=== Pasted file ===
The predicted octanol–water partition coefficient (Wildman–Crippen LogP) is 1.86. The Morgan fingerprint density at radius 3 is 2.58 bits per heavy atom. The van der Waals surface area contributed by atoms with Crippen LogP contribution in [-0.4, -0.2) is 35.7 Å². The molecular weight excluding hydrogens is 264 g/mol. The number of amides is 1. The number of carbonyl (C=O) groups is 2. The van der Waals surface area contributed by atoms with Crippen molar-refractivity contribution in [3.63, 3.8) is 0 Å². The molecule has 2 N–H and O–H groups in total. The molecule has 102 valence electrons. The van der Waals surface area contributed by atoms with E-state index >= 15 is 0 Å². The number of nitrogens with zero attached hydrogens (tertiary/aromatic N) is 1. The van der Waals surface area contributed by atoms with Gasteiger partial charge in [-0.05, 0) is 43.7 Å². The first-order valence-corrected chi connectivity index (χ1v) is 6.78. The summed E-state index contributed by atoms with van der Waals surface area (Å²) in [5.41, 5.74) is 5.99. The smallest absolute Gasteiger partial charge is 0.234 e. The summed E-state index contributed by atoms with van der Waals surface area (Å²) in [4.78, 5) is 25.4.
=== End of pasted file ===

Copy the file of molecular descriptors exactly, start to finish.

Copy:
The predicted octanol–water partition coefficient (Wildman–Crippen LogP) is 1.86. The Morgan fingerprint density at radius 3 is 2.58 bits per heavy atom. The van der Waals surface area contributed by atoms with Crippen LogP contribution in [-0.4, -0.2) is 35.7 Å². The molecular weight excluding hydrogens is 264 g/mol. The number of amides is 1. The number of carbonyl (C=O) groups is 2. The van der Waals surface area contributed by atoms with Crippen molar-refractivity contribution in [3.63, 3.8) is 0 Å². The molecule has 2 N–H and O–H groups in total. The molecule has 102 valence electrons. The van der Waals surface area contributed by atoms with E-state index >= 15 is 0 Å². The number of nitrogens with zero attached hydrogens (tertiary/aromatic N) is 1. The van der Waals surface area contributed by atoms with Gasteiger partial charge in [-0.05, 0) is 43.7 Å². The first-order valence-corrected chi connectivity index (χ1v) is 6.78. The summed E-state index contributed by atoms with van der Waals surface area (Å²) in [5.41, 5.74) is 5.99. The smallest absolute Gasteiger partial charge is 0.234 e. The summed E-state index contributed by atoms with van der Waals surface area (Å²) in [4.78, 5) is 25.4.